“I believe in God the Father, Almighty, Maker of heaven and earth.” These are the opening words of the Apostles’ Creed, a wonderful document that comes down to us from the early church. Many churches today recite the Apostles’ Creed. It reminds us that we stand with the church throughout the ages, that this church in the twentieth century is not the first one to exist, but that we belong to a great line of the faithful people of God. And as we say those words, we are uniting our voices with the voices those who have been reciting these words down through the centuries.

The Apostles’ Creed dates from the early centuries of the church, and it was not written by the Apostles; it was called the Apostles’ Creed because it represents the Apostolic teaching. One of the other early creeds of the church, the Nicene Creed, says, “We believe in one holy catholic apostolic church.” This emphasis on the Apostolic is an emphasis on the teachings of the Apostles, which are codified for us in the four Gospels and the Epistles in the New Testament.

What we find in the Apostles’ Creed is a summation of the New Testament beliefs about God and about Christ. The phrases that form the Apostles’ Creed come to us from the first and second centuries; they were from early bishops’ creeds. Bishops in various cities created these creeds for catechumens (those who were seeking membership in the church) as a way of teaching them the basic beliefs of the church. It was a way of saying, “If you join with us, you are affirming this set of beliefs.”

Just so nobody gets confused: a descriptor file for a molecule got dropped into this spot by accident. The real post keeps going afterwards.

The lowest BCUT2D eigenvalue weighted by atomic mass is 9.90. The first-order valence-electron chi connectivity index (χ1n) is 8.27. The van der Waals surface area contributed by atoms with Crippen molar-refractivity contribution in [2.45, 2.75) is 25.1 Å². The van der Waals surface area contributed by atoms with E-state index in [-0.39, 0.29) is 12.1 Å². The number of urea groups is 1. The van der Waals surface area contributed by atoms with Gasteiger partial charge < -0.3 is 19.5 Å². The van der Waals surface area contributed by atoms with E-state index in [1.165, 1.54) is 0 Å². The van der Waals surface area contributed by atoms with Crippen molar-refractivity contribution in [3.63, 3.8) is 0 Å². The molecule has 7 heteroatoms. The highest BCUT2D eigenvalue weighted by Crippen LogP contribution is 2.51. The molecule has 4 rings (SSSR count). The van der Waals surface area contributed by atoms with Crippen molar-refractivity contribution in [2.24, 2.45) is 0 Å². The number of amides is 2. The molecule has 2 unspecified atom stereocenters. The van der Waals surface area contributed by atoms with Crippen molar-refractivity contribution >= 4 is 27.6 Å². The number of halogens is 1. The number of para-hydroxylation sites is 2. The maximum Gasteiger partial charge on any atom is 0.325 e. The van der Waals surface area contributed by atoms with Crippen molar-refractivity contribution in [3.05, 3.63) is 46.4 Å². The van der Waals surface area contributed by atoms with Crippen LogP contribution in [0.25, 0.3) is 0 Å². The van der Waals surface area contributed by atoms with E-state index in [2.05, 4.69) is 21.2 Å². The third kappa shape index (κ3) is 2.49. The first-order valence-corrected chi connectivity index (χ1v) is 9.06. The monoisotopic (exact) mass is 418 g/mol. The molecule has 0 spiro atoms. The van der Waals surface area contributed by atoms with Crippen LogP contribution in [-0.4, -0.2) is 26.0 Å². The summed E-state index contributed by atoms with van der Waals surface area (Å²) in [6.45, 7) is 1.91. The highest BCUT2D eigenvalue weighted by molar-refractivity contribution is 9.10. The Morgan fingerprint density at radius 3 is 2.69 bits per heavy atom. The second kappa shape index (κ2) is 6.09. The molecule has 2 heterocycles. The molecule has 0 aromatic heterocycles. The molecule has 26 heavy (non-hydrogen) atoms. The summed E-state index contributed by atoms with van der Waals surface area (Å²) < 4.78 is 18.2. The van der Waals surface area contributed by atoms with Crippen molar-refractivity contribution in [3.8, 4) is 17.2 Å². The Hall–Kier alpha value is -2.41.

In addition to being used as a teaching tool, the Apostles’ Creed also made its way into the liturgy of the early church. One of the texts from the early church, the Didache (“teachings,” meaning the teachings of the Apostles), speaks of the use of the creed in the liturgy.

The creed has a wonderful Trinitarian statement—a firm statement in the belief in God, a statement of the belief in Christ, and primarily in His work and what He’s done, and then also a belief in the Holy Spirit.

Each phrase of the creed opens up for us multiple passages of Scripture and multiple theological themes and ideas. But the phrases at the end of the Creed are particularly worth pondering: “I believe in the holy catholic church; the communion of saints; the forgiveness of sins; the resurrection of the body; and the life everlasting.” Think about each one of those phrases and its impact on how we live. Think about the perspective on life that those phrases give us. It’s so easy to get caught up in our own moment, in our own day, and get caught up in the pressures and not realize that there is the life to come.

As we think about our own church communities, relational struggles, issues at work, and those sorts of things that can fester, it is good to think about what it means to speak of the forgiveness of sins. And then we’re reminded of the life everlasting. And this creed that reminds us is a great gift from the early church.